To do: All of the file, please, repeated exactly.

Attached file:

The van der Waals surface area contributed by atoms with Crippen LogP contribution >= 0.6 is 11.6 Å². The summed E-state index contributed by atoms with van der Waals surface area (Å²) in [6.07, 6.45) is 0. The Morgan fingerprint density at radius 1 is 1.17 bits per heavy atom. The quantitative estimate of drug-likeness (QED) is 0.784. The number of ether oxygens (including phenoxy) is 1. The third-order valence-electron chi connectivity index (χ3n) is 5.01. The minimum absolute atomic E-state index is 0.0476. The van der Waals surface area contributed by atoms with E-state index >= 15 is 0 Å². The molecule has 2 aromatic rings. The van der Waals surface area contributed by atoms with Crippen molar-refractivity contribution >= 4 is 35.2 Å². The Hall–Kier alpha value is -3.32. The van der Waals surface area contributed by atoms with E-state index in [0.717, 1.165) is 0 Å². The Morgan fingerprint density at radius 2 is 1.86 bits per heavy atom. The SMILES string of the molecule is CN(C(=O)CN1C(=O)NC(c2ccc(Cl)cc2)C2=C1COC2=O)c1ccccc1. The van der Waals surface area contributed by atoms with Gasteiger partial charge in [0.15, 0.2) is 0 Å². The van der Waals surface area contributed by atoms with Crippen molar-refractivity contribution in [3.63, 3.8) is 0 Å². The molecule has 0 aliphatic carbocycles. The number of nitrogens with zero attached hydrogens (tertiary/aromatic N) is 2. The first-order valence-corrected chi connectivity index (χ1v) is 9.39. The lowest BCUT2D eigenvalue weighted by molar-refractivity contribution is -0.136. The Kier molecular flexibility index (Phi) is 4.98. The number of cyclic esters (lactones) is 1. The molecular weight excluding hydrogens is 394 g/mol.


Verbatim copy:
The van der Waals surface area contributed by atoms with Crippen LogP contribution >= 0.6 is 11.6 Å². The summed E-state index contributed by atoms with van der Waals surface area (Å²) in [6.07, 6.45) is 0. The Morgan fingerprint density at radius 1 is 1.17 bits per heavy atom. The quantitative estimate of drug-likeness (QED) is 0.784. The number of ether oxygens (including phenoxy) is 1. The third-order valence-electron chi connectivity index (χ3n) is 5.01. The minimum absolute atomic E-state index is 0.0476. The van der Waals surface area contributed by atoms with E-state index >= 15 is 0 Å². The molecule has 2 aromatic rings. The van der Waals surface area contributed by atoms with Crippen molar-refractivity contribution >= 4 is 35.2 Å². The Hall–Kier alpha value is -3.32. The van der Waals surface area contributed by atoms with E-state index in [0.717, 1.165) is 0 Å². The Morgan fingerprint density at radius 2 is 1.86 bits per heavy atom. The SMILES string of the molecule is CN(C(=O)CN1C(=O)NC(c2ccc(Cl)cc2)C2=C1COC2=O)c1ccccc1. The van der Waals surface area contributed by atoms with Gasteiger partial charge in [0.15, 0.2) is 0 Å². The van der Waals surface area contributed by atoms with Crippen molar-refractivity contribution in [3.63, 3.8) is 0 Å². The molecule has 0 aliphatic carbocycles. The number of nitrogens with zero attached hydrogens (tertiary/aromatic N) is 2. The first-order valence-corrected chi connectivity index (χ1v) is 9.39. The lowest BCUT2D eigenvalue weighted by molar-refractivity contribution is -0.136. The Kier molecular flexibility index (Phi) is 4.98. The number of cyclic esters (lactones) is 1. The molecular weight excluding hydrogens is 394 g/mol.